We summarize here information relating to our four-year PhD degree in Ethnomusicology and the five-year Direct Entry option. Lengthier descriptions are available on the Faculty of Music’s main site under Programs, and there is also a page about Graduate Department of Music Admissions. The University’s School of Graduate Studies offers plenty of information for prospective students. Students from outside Canada may also wish to explore the University’s site for the Centre for International Experience.
Should questions arise about any aspect of doing a PhD degree in Ethnomusicology, contact our ethnomusicology faculty, the Graduate Department of Music’s administrator, or the Associate Dean of Graduate Studies.
The PhD in Ethnomusicology
- Eligibility — Applicants may apply for Direct Entry (DE) to the PhD from an undergraduate degree, or with a Master’s degree. Experience in Ethnomusicology or Music and the Humanities (e.g., Anthropology, Cultural Studies) or Social Sciences (e.g. Sociology) with a demonstrated awareness of theory and method in Ethnomusicology is desirable.
- Residence Requirement — Three years (Direct Entry), or two years if entering with an MA. Residence implies active participation in all aspects of the program (including Colloquia, Roundtables, etc.).
- Course Requirements — 12 half-courses for Direct Entry students, or six half-courses for those entering with a Masters degree. Additional courses may be prescribed in consultation with academic advisors. Course selections must be approved at the beginning of the year by the Course and Program Advisory Committee (from which students will receive a form that must be completed). We require an average grade of A minus for continuation in the program. All course requirements must be completed by the end of year 2 (PhD), or year 3 (DE).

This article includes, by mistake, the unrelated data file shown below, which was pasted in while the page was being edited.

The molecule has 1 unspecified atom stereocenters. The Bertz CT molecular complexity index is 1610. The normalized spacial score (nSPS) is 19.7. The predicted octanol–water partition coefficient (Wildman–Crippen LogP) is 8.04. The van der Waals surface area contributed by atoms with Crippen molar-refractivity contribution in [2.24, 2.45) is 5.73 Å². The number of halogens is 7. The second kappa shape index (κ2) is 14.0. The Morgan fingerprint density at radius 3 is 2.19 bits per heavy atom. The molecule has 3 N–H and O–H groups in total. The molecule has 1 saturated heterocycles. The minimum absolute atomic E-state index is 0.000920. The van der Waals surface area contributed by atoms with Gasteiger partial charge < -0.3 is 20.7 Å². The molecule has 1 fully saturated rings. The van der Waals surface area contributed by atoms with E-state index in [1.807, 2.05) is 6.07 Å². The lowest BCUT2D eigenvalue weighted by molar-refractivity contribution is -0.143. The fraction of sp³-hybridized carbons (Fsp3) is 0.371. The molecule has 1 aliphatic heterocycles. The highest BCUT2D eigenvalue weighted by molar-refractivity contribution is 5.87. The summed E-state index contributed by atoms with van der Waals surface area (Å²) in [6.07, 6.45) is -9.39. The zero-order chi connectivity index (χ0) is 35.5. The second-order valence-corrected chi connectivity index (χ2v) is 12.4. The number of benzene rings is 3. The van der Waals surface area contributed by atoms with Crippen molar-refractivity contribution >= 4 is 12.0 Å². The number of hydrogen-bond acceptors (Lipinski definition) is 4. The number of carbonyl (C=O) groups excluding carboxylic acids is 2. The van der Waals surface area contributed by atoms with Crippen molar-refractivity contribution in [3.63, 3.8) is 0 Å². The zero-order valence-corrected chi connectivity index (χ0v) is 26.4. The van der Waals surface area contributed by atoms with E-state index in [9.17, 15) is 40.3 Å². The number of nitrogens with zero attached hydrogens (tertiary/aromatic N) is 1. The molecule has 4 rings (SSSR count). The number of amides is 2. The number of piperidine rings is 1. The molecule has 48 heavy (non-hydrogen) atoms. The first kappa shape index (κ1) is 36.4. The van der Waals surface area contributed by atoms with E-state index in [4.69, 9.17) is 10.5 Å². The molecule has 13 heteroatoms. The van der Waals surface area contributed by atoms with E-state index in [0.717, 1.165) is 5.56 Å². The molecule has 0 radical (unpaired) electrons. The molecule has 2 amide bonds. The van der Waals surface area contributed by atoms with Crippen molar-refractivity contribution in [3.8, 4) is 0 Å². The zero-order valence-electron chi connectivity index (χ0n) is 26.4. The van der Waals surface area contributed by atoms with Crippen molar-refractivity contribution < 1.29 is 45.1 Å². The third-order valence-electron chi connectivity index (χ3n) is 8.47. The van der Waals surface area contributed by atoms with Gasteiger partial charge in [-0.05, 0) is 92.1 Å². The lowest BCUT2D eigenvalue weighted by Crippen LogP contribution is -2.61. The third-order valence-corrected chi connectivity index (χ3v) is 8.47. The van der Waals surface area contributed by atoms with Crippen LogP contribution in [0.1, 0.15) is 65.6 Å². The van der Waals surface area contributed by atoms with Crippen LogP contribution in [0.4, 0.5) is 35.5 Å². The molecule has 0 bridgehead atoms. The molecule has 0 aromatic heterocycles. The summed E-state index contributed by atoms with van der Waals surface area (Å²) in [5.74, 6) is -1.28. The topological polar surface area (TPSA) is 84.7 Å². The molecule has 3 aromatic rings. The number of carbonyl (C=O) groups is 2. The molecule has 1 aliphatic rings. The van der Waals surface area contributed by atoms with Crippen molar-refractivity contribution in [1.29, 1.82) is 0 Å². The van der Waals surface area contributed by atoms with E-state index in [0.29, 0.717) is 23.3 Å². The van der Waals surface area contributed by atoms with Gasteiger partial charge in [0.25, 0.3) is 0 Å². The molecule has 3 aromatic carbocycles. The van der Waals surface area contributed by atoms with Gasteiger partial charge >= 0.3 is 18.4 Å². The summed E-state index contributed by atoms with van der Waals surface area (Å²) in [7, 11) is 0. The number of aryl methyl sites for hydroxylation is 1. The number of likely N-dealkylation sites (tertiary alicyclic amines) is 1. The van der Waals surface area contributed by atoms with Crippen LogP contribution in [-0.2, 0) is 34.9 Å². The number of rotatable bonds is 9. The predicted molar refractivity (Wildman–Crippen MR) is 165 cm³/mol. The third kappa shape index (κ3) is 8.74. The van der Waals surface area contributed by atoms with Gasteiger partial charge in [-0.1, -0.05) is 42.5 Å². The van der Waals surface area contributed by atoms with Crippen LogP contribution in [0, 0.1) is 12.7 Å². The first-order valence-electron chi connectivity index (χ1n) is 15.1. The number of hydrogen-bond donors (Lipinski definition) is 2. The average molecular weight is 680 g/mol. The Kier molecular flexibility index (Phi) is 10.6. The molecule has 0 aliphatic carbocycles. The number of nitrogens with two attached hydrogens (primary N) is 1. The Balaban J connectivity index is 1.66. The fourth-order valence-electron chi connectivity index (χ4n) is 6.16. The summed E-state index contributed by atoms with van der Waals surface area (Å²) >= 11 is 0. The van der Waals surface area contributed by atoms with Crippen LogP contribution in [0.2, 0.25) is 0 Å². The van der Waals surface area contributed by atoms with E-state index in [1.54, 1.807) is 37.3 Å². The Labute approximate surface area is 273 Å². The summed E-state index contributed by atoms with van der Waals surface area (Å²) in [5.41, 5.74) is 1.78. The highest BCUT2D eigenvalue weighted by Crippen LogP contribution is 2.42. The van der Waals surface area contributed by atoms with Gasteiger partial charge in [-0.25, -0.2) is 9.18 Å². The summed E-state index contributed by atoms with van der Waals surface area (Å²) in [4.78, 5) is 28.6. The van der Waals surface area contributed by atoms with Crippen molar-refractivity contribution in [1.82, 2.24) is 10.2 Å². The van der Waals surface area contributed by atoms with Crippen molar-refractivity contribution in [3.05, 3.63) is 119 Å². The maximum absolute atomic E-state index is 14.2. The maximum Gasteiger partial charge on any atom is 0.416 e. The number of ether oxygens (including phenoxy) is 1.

- Course Selection — The PhD Seminar (MUS1250) and Research in Ethnomusicology (MUS1997) are compulsory. Students choose from other electives on offer and, with Departmental approval, one half-course at the graduate level may be taken outside the Department. Direct Entry students undertake this PhD structure in their second year having satisfactorily completed 6 half-courses at the Master’s level (inclusive of compulsory MA courses–see that program description) in year one.
- Language Requirements — Demonstrated competence in a language other than English. (This is not counted towards course credits). The choice of language must be discussed with an academic advisor, and should relate to research interests. In certain cases, competence in additional languages may be required. With English-speaking research fields, the second language should be one where there are significant secondary sources. The language requirements must be completed by the end of year 2 (PhD), or year 3 (DE).
- Comprehensive Exams — Taken at the beginning of year 3, or year 2 if one enters with an MA, comprehensive examination in ethnomusicology is intended to provide students with a strong breadth of familiarity with ethnomusicology as a discipline and world music beyond their narrow specialisation. There are three separate 3-hour sections to the exam as follows:
- Section 1: Intellectual History of Ethnomusicology
- Section 2: Large Geographic or Historical Area
- Section 3: Listening Identification & Analysis
- MUS1997 & Dissertation Proposal — Research in Ethnomusicology (MUS1997) ideally lays the foundation for doctoral dissertation research. It is begun in the second term of year one and should be completed before the Major Field Exam (MFE). Students will seek an academic advisor to guide them. The Dissertation Proposal (c. 2000 words plus bibliography) should derive from work towards MUS1997, and will be circulated among academic faculty for feedback and approval before the MFE.